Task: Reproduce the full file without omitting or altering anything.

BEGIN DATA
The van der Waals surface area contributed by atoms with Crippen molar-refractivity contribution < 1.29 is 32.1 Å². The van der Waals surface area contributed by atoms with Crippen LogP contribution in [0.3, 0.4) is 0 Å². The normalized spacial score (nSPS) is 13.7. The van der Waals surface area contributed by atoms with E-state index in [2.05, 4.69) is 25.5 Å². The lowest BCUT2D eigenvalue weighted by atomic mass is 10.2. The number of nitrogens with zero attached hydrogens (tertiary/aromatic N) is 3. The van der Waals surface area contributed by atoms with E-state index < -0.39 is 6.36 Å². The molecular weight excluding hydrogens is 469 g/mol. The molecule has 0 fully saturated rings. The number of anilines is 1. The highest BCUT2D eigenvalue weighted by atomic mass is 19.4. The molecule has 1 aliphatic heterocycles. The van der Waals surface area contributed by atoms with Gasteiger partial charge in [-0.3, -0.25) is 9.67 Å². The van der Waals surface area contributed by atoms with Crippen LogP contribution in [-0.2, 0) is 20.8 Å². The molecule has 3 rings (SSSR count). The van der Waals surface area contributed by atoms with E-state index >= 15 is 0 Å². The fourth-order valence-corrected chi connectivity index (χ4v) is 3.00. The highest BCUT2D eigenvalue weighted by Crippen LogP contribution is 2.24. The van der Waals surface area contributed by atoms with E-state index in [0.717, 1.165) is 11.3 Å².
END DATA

The van der Waals surface area contributed by atoms with Crippen molar-refractivity contribution < 1.29 is 32.1 Å². The van der Waals surface area contributed by atoms with Crippen LogP contribution in [0.3, 0.4) is 0 Å². The normalized spacial score (nSPS) is 13.7. The van der Waals surface area contributed by atoms with E-state index in [2.05, 4.69) is 25.5 Å². The lowest BCUT2D eigenvalue weighted by atomic mass is 10.2. The number of nitrogens with zero attached hydrogens (tertiary/aromatic N) is 3. The van der Waals surface area contributed by atoms with E-state index < -0.39 is 6.36 Å². The molecular weight excluding hydrogens is 469 g/mol. The molecule has 0 fully saturated rings. The number of anilines is 1. The highest BCUT2D eigenvalue weighted by atomic mass is 19.4. The molecule has 1 aliphatic heterocycles. The van der Waals surface area contributed by atoms with Gasteiger partial charge in [-0.3, -0.25) is 9.67 Å². The van der Waals surface area contributed by atoms with Crippen LogP contribution in [-0.2, 0) is 20.8 Å². The molecule has 3 rings (SSSR count). The van der Waals surface area contributed by atoms with E-state index >= 15 is 0 Å². The fourth-order valence-corrected chi connectivity index (χ4v) is 3.00. The highest BCUT2D eigenvalue weighted by Crippen LogP contribution is 2.24. The van der Waals surface area contributed by atoms with E-state index in [0.717, 1.165) is 11.3 Å².